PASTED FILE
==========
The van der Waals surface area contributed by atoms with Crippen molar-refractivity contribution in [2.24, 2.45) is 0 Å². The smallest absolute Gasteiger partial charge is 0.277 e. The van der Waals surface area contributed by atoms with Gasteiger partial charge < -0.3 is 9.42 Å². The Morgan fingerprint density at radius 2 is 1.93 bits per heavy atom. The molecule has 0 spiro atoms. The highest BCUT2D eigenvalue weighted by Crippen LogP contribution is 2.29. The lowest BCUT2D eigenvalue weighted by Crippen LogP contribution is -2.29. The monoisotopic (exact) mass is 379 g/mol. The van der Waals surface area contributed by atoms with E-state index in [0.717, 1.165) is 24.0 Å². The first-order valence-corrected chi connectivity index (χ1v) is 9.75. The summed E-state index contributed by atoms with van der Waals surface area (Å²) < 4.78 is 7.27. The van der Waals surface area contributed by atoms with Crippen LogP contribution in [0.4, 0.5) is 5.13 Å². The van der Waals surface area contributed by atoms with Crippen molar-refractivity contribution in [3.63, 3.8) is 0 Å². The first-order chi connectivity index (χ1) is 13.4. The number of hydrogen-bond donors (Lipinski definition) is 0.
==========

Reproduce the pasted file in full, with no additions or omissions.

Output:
The van der Waals surface area contributed by atoms with Crippen molar-refractivity contribution in [2.24, 2.45) is 0 Å². The smallest absolute Gasteiger partial charge is 0.277 e. The van der Waals surface area contributed by atoms with Gasteiger partial charge < -0.3 is 9.42 Å². The Morgan fingerprint density at radius 2 is 1.93 bits per heavy atom. The molecule has 0 spiro atoms. The highest BCUT2D eigenvalue weighted by Crippen LogP contribution is 2.29. The lowest BCUT2D eigenvalue weighted by Crippen LogP contribution is -2.29. The monoisotopic (exact) mass is 379 g/mol. The van der Waals surface area contributed by atoms with E-state index in [0.717, 1.165) is 24.0 Å². The first-order valence-corrected chi connectivity index (χ1v) is 9.75. The summed E-state index contributed by atoms with van der Waals surface area (Å²) < 4.78 is 7.27. The van der Waals surface area contributed by atoms with Crippen LogP contribution in [0.4, 0.5) is 5.13 Å². The van der Waals surface area contributed by atoms with Crippen molar-refractivity contribution in [3.63, 3.8) is 0 Å². The first-order chi connectivity index (χ1) is 13.4. The number of hydrogen-bond donors (Lipinski definition) is 0.